During an evening, in the apartment of Martin Pimbly and his girlfriend Pustilla, Martin and Pustilla hear someone knocking on the front door. Pustilla, who is laying on the couch in the living room, tells Martin, who is much farther away from the front door, to answer it. Martin does as he was told.
Much to Martin and Pustilla’s surprise, the person who knocked on the front door is Martin’s sleazy friend Andrew Squervil. Andrew’s presence at the front door is a surprise to both Martin and Pustilla because they both thought Andrew had died. More specifically, Martin and Pustilla thought Andrew had drowned in an ocean as a disastrous result of a poorly-thought-out attempt to become rich. Andrew explains that he did not drown; that he just ended up stranded at sea; that he only very recently returned to this country that he, Martin, and Pustilla live in.
Pustilla, who got up from the couch upon realizing that it was Andrew at the front door, hugs Andrew and tells him that she is thrilled that he isn’t dead after all. Martin expresses similar sentiments even though he secretly dislikes Andrew and was more than fine with the idea of Andrew being dead.
Prior to getting stranded at sea, Andrew was staying at Pustilla and Martin’s apartment. Pustilla and Martin were letting Andrew stay there indefinitely and rent-free. Martin wasn’t keen on the idea of letting Andrew stay at his and his girlfriend’s apartment, but Pustilla insisted on it for some reason, and Martin always goes along with whatever Pustilla wants.
Now, Andrew is asking Pustilla and Martin if they will let him resume living in the apartment, now that he is back. Pustilla responds with an enthusiastic yes. So it is decided.
Pustilla tells Andrew that she and Martin are about to sit down in the dining room and have dinner, and that Andrew should join them. Andrew follows Pustilla and Martin into the dining room, doing as he was told by Pustilla.
While Andrew, Pustilla, and Martin are sitting at the table in the dining room and having dinner, Andrew thinks that not much about Martin and Pustilla had changed since Andrew last saw them: Martin is still a loser; Pustilla is still monstrously unattractive, with a face that could crack a mirror, along with the equally repulsive other parts of her; Pustilla is still a cruel, domineering girlfriend to Martin; and Martin is still her domineered boyfriend.
Pustilla pours Martin a glass of a very strong wine that he is particularly fond of, even though his body has little tolerance for it. Undoubtedly, drinking just one glass of this wine will cause Martin to go into a deep sleep for many, many hours. Martin knows this, but he drinks the glass of wine anyway, as he is quite fond of it.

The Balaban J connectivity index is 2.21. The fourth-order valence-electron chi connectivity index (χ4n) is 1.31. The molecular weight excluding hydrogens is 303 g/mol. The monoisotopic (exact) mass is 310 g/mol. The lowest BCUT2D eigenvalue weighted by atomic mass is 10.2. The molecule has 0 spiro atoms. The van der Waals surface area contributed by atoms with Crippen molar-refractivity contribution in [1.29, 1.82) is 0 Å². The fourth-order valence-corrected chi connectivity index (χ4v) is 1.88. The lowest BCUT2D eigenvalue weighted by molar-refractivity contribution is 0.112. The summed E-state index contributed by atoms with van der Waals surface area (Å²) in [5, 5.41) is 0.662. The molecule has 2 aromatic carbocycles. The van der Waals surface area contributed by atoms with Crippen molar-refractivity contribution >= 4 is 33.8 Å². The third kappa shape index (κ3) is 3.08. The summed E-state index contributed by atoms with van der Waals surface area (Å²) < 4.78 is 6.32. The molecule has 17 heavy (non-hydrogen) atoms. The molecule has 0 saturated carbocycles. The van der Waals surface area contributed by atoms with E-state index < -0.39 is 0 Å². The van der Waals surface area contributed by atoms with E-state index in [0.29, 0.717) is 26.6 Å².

Knowing the effect that the wine is having on Martin, Pustilla pours him a second glass of the wine and insists that he drink it. Martin does as he was told by Pustilla.
Pustilla has not poured herself a glass of this wine, nor has she poured such a glass for Andrew. Martin hasn’t noticed this, and even if he did, he is too much of an oblivious idiot to suspect that Pustilla has a very specific reason for not having herself or Andrew indulge in the sleep-inducing wine.
Andrew is familiar with the wine. He knows the effect the wine will have on Martin. Andrew also knows why Pustilla gave the wine to Martin and only Martin. Andrew hates both the wine and Pustilla so much.
Underneath the table, unbeknownst to Martin, Pustilla’s left foot is pressing against Andrew. Andrew doesn’t like Pustilla, nor does he find her attractive, but he wants her to have incentive to not evict him from the apartment, as it is by far the best living option currently available to Andrew. For that reason, unbeknownst to Martin, Andrew begins massaging Pustilla’s left foot underneath the table. Andrew knows that tonight, after Martin falls into a very deep, wine-induced sleep, Pustilla will want to resume cheating on Martin with Andrew. And, because of Andrew’s desire to stay at the apartment until something better comes along, Andrew knows that tonight, he will give Pustilla what she wants, much like he did many, many times during his previous stay at Pustilla and Martin’s apartment.
Pustilla raises her glass, which, like Andrew’s glass, contains only water. Pustilla proposes a toast to whatever higher power it was that brought Andrew back from the sea, and back to the one place that Andrew truly, truly belongs in. Martin thinks the place Pustilla is referring to is the apartment, but Andrew knows Pustilla is actually referring to herself. Martin raises his empty glass, because that is what Pustilla wants. Feeling miserable and defeated, Andrew raises his half-empty glass.